Dissenting Bodies: Corporealities in Early New England (Hardcover)
For the Puritan separatists of seventeenth-century New England, "godliness," as manifested by the body, was the sign of election, and the body, with its material demands and metaphorical significance, became the axis upon which all colonial activity and religious meaning turned. Drawing on literature, documents, and critical studies of embodiment as practiced in the New England colonies, Martha L. Finch launches a fascinating investigation into the scientific, theological, and cultural conceptions of corporeality at a pivotal moment in Anglo-Protestant history. Not only were settlers forced to interact bodily with native populations and other "new world" communities, they also fought starvation and illness; were whipped, branded, hanged, and murdered; sang, prayed, and preached; engaged in sexual relations; and were baptized according to their faith. All these activities shaped the colonists' understanding of their existence and the godly principles of their young society. Finch focuses specifically on Plymouth Colony and those who endeavored to make visible what they believed to be God's divine will. Quakers, Indians, and others challenged these beliefs, and the constant struggle to survive, build cohesive communities, and regulate behavior forced further adjustments. Merging theological, medical, and other positions on corporeality with testimonies on colonial life, Finch brilliantly complicates our encounter with early Puritan New England.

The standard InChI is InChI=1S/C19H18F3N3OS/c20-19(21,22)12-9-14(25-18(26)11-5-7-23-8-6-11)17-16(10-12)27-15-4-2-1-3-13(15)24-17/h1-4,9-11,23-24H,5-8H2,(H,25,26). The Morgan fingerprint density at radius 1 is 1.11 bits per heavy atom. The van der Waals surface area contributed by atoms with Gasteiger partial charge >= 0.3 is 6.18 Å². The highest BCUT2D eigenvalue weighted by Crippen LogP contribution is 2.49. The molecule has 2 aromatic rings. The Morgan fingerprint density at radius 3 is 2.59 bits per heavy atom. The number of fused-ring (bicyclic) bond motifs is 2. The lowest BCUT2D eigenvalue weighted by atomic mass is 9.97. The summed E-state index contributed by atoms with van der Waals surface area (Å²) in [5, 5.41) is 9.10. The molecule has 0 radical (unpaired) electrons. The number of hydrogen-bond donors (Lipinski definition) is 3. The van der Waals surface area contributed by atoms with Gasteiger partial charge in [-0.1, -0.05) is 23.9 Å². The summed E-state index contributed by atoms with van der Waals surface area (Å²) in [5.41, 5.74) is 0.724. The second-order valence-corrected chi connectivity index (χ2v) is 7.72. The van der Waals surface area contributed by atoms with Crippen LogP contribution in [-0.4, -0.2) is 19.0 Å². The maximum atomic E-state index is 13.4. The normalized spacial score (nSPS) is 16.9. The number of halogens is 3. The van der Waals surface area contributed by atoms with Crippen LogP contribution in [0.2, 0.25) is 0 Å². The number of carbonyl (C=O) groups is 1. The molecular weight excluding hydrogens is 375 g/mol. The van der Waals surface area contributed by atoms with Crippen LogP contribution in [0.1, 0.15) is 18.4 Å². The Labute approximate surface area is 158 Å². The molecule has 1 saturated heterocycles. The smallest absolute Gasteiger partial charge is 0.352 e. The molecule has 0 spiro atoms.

About the Author
Martha L. Finch received her M.A. and Ph.D. in religious studies from the University of California, Santa Barbara. She is an associate professor in the Department of Religious Studies at Missouri State University in Springfield, and her area of research is American religious history, with specializations in early New England and religion and the body, including food, sexuality, dress, and ritual practices. She is editor, with Etta M. Madden, of Eating in Eden: Food and American Utopias.